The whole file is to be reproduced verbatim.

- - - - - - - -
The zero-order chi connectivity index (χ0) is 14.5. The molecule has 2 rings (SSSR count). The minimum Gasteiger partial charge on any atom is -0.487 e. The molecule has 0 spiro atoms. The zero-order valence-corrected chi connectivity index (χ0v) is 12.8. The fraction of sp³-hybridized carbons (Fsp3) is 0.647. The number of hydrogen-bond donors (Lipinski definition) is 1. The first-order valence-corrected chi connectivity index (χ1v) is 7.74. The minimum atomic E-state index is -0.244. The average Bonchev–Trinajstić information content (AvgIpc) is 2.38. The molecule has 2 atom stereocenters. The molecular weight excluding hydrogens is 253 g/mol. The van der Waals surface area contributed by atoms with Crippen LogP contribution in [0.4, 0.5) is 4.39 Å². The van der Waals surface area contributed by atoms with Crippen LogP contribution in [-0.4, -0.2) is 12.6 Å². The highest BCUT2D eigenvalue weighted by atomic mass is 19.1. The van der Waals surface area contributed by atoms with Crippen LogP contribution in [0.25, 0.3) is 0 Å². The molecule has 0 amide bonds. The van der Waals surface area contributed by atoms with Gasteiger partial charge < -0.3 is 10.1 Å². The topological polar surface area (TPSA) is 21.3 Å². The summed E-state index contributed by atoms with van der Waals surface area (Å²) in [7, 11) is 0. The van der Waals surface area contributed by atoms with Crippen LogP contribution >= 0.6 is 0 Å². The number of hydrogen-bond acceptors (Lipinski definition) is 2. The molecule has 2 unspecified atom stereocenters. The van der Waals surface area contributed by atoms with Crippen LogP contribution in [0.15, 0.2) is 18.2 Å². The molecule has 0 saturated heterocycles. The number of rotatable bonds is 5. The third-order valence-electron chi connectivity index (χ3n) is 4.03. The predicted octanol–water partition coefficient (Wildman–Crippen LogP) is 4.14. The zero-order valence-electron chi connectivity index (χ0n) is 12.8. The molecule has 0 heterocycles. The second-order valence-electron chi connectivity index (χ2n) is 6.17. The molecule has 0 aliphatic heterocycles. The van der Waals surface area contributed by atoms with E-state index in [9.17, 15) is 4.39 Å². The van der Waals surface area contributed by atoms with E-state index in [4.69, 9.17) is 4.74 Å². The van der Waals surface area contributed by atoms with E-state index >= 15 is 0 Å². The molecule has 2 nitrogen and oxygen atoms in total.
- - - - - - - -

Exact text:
The zero-order chi connectivity index (χ0) is 14.5. The molecule has 2 rings (SSSR count). The minimum Gasteiger partial charge on any atom is -0.487 e. The molecule has 0 spiro atoms. The zero-order valence-corrected chi connectivity index (χ0v) is 12.8. The fraction of sp³-hybridized carbons (Fsp3) is 0.647. The number of hydrogen-bond donors (Lipinski definition) is 1. The first-order valence-corrected chi connectivity index (χ1v) is 7.74. The minimum atomic E-state index is -0.244. The average Bonchev–Trinajstić information content (AvgIpc) is 2.38. The molecule has 2 atom stereocenters. The molecular weight excluding hydrogens is 253 g/mol. The van der Waals surface area contributed by atoms with Crippen LogP contribution in [0.4, 0.5) is 4.39 Å². The van der Waals surface area contributed by atoms with Crippen LogP contribution in [-0.4, -0.2) is 12.6 Å². The highest BCUT2D eigenvalue weighted by atomic mass is 19.1. The van der Waals surface area contributed by atoms with Crippen LogP contribution in [0.25, 0.3) is 0 Å². The molecule has 0 amide bonds. The van der Waals surface area contributed by atoms with Gasteiger partial charge < -0.3 is 10.1 Å². The topological polar surface area (TPSA) is 21.3 Å². The summed E-state index contributed by atoms with van der Waals surface area (Å²) in [7, 11) is 0. The van der Waals surface area contributed by atoms with Crippen LogP contribution >= 0.6 is 0 Å². The number of hydrogen-bond acceptors (Lipinski definition) is 2. The molecule has 2 unspecified atom stereocenters. The van der Waals surface area contributed by atoms with Crippen LogP contribution in [0.15, 0.2) is 18.2 Å². The molecule has 0 saturated heterocycles. The number of rotatable bonds is 5. The third-order valence-electron chi connectivity index (χ3n) is 4.03. The predicted octanol–water partition coefficient (Wildman–Crippen LogP) is 4.14. The zero-order valence-electron chi connectivity index (χ0n) is 12.8. The molecule has 0 heterocycles. The second-order valence-electron chi connectivity index (χ2n) is 6.17. The molecule has 0 aliphatic heterocycles. The van der Waals surface area contributed by atoms with E-state index in [9.17, 15) is 4.39 Å². The van der Waals surface area contributed by atoms with E-state index in [4.69, 9.17) is 4.74 Å². The van der Waals surface area contributed by atoms with E-state index >= 15 is 0 Å². The molecule has 2 nitrogen and oxygen atoms in total.